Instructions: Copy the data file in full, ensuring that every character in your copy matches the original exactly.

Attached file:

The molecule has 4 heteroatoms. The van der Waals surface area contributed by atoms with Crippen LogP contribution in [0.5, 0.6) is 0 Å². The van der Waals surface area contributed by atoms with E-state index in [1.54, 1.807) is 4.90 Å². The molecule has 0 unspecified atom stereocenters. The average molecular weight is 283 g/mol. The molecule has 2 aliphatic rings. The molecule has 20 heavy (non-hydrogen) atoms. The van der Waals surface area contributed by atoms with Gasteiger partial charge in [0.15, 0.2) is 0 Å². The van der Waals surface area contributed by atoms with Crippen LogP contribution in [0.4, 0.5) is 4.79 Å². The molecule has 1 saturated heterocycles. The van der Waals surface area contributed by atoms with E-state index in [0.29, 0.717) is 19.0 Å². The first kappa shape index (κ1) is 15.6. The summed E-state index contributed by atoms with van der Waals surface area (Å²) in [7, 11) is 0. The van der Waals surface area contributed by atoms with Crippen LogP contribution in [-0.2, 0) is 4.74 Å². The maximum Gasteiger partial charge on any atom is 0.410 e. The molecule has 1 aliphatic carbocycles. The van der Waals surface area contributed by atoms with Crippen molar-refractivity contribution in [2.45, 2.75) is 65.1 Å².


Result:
The molecule has 4 heteroatoms. The van der Waals surface area contributed by atoms with Crippen LogP contribution in [0.5, 0.6) is 0 Å². The van der Waals surface area contributed by atoms with E-state index in [1.54, 1.807) is 4.90 Å². The molecule has 0 unspecified atom stereocenters. The average molecular weight is 283 g/mol. The molecule has 2 aliphatic rings. The molecule has 20 heavy (non-hydrogen) atoms. The van der Waals surface area contributed by atoms with Gasteiger partial charge in [0.15, 0.2) is 0 Å². The van der Waals surface area contributed by atoms with Crippen LogP contribution in [0.4, 0.5) is 4.79 Å². The molecule has 1 saturated heterocycles. The van der Waals surface area contributed by atoms with E-state index in [0.29, 0.717) is 19.0 Å². The first kappa shape index (κ1) is 15.6. The summed E-state index contributed by atoms with van der Waals surface area (Å²) in [7, 11) is 0. The van der Waals surface area contributed by atoms with Crippen LogP contribution in [-0.2, 0) is 4.74 Å². The maximum Gasteiger partial charge on any atom is 0.410 e. The molecule has 1 aliphatic carbocycles. The van der Waals surface area contributed by atoms with Crippen molar-refractivity contribution in [2.45, 2.75) is 65.1 Å².